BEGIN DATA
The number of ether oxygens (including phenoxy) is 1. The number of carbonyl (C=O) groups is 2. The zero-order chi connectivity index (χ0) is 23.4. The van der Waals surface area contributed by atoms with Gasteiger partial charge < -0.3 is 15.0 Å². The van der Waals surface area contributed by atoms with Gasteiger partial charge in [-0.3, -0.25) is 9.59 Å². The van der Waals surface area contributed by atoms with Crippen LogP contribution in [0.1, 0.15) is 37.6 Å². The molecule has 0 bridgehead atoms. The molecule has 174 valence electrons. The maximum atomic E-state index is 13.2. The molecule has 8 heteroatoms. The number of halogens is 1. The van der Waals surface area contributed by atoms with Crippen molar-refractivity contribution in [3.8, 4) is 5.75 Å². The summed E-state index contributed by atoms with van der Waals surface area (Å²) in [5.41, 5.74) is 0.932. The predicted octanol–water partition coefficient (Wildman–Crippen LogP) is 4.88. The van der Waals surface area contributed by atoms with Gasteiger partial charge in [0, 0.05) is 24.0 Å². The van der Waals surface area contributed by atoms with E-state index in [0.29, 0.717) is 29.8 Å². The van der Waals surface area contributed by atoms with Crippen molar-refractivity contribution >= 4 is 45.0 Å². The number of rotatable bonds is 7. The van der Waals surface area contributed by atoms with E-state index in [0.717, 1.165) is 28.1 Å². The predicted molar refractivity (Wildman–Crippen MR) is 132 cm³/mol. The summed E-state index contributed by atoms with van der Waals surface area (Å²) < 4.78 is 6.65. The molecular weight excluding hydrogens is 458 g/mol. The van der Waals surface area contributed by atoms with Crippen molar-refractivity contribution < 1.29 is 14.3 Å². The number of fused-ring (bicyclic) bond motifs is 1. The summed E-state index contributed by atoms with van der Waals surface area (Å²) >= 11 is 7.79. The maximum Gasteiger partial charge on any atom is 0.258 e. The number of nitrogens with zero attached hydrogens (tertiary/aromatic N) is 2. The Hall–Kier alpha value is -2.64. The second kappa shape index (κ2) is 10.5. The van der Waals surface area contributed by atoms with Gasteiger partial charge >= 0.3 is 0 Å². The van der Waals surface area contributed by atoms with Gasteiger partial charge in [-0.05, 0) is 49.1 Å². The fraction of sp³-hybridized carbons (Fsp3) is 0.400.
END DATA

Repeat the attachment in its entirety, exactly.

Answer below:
The number of ether oxygens (including phenoxy) is 1. The number of carbonyl (C=O) groups is 2. The zero-order chi connectivity index (χ0) is 23.4. The van der Waals surface area contributed by atoms with Gasteiger partial charge < -0.3 is 15.0 Å². The van der Waals surface area contributed by atoms with Gasteiger partial charge in [-0.3, -0.25) is 9.59 Å². The van der Waals surface area contributed by atoms with Crippen LogP contribution in [0.1, 0.15) is 37.6 Å². The molecule has 0 bridgehead atoms. The molecule has 174 valence electrons. The maximum atomic E-state index is 13.2. The molecule has 8 heteroatoms. The number of halogens is 1. The van der Waals surface area contributed by atoms with Crippen molar-refractivity contribution in [3.8, 4) is 5.75 Å². The summed E-state index contributed by atoms with van der Waals surface area (Å²) in [5.41, 5.74) is 0.932. The predicted octanol–water partition coefficient (Wildman–Crippen LogP) is 4.88. The van der Waals surface area contributed by atoms with Gasteiger partial charge in [0, 0.05) is 24.0 Å². The van der Waals surface area contributed by atoms with E-state index in [0.29, 0.717) is 29.8 Å². The van der Waals surface area contributed by atoms with Crippen molar-refractivity contribution >= 4 is 45.0 Å². The number of rotatable bonds is 7. The van der Waals surface area contributed by atoms with E-state index in [0.717, 1.165) is 28.1 Å². The predicted molar refractivity (Wildman–Crippen MR) is 132 cm³/mol. The summed E-state index contributed by atoms with van der Waals surface area (Å²) < 4.78 is 6.65. The molecular weight excluding hydrogens is 458 g/mol. The van der Waals surface area contributed by atoms with Crippen molar-refractivity contribution < 1.29 is 14.3 Å². The number of fused-ring (bicyclic) bond motifs is 1. The summed E-state index contributed by atoms with van der Waals surface area (Å²) >= 11 is 7.79. The maximum Gasteiger partial charge on any atom is 0.258 e. The number of nitrogens with zero attached hydrogens (tertiary/aromatic N) is 2. The Hall–Kier alpha value is -2.64. The second kappa shape index (κ2) is 10.5. The van der Waals surface area contributed by atoms with Gasteiger partial charge >= 0.3 is 0 Å². The van der Waals surface area contributed by atoms with Gasteiger partial charge in [-0.05, 0) is 49.1 Å². The fraction of sp³-hybridized carbons (Fsp3) is 0.400.